Prior to the implementation of the new labor certification system known as Program Electronic Review Management (PERM), labor certifications were filed either as Reduction in Recruitment (RIR) or traditional recruitment. Due to the large volume of labor certification cases filed at the local State Workforce Agencies (SWAs) such as California’s Employment and Development Department (EDD) many of these cases were pending for several years. This resulted in a significant backlog and this backlog varied from state to state. In order to resolve this issue, the Department of Labor (DOL) created two centralized Backlog Elimination Centers (BEC) in Philadelphia and Dallas. All new cases are now on the PERM fast track system, but the older cases from the state employment agencies remain backlogged. The DOL recently provided an update on the labor certification backlog.
Labor certification cases transferred to the BECs are entered into a central database. The BECs then issue a “45-day continuation option letter” to the employer and/or attorney representative. This is a request for confirmation that the employer wishes to continue the case. This letter may also contain a list of corrections or deficiencies in the application that the employer must correct before processing may continue. The employer or attorney representative has 45 days from the issuance date to respond. Failure to timely respond will result in the closure of the case. The BECs report that they have completed the issuance of “continuation option letters” for all backlogged cases.
If the 45-day letter has not been received, the employer or their attorney representative will have until October 11, 2006 to submit an e-mail inquiry to the BEC. The BEC will search its files, and if it cannot locate the file, it will request the attorney representative to re-create the file within 30 days. Once the BEC receives the re-created file, it will determine if the case is eligible for processing, then place it in the appropriate processing queue.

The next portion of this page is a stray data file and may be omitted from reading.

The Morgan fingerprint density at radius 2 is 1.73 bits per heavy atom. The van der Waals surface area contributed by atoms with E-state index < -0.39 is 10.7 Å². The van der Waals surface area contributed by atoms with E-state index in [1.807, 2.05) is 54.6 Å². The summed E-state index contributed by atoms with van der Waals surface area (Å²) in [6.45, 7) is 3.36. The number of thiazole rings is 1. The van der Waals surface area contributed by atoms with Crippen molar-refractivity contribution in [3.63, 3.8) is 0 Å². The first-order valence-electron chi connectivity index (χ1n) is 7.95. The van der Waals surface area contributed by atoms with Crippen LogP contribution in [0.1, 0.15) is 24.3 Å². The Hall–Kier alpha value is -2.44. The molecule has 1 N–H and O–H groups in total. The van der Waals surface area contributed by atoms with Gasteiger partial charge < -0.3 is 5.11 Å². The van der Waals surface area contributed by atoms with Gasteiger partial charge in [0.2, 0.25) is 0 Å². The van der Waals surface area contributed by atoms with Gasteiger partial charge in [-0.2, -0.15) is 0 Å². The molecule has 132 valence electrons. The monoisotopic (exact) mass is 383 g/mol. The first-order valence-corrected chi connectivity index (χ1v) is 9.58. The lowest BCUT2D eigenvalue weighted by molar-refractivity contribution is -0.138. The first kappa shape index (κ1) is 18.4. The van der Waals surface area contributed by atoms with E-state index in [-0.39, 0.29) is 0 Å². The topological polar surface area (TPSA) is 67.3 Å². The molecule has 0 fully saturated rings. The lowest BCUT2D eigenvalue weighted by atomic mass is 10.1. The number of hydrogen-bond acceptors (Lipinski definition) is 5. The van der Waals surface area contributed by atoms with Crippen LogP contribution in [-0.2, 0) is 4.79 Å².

According to the DOL, the backlog centers classify cases into two processing tracks – RIR and traditional. Each track is handled under the principle of “First-In/First-Out,” meaning cases that have been pending longer are given priority. For RIR cases the BECs are issuing decisions or Notice of Findings with requests for additional information or documentation. Traditional cases are now receiving recruitment instruction letters that provide prevailing wage information and instructions on conducting recruitment. The BEC staff will place job orders at the same time it sends its recruitment instructions. The recruitment period “clock” starts upon receipt of the instructions.
On September 11, 2006, the DOL launched a case disclosure system which may be accessed through its website at http://www.pbls.doleta.gov/pbls_pds.cfm. Case status may be obtained online by using BEC’s case number. The system does not currently provide information on processing times.
The DOL has reiterated that amendments to RIR and traditional cases should be made in writing to the BEC at any time before the RIR is certified or before the job order begins for traditional cases. BEC officers may contact the employer or the attorney representative to obtain additional information or documentation to complete the processing of an application. It is important to make amendments and submit additional evidence promptly in order to avoid delays in processing.
The DOL has finally made significant improvements in adjudicating its pre-PERM cases. It is expected that it will now process pending labor certification cases at a faster pace. In order to ensure that your pre-PERM labor certification case is handled appropriately, we strongly recommend consulting with a reputable immigration attorney or firm with experience in handling employment-based cases.
Author's Note: The analysis and suggestions offered in this column do not create a lawyer-client relationship and are not a substitute for the individual legal research and personalized representation that is essential to every case.
Atty. Reeves has represented clients in numerous landmark immigration cases that have set new policies regarding INS action and immigrants' rights. His many successes have been published in Interpreter Releases, Immigration Briefings and AILA Monthly which are nationally recognized immigration periodicals widely read by immigration lawyers, State Department and immigration officials. His cases are also cited in test books as a guide to other immigration practitioners.
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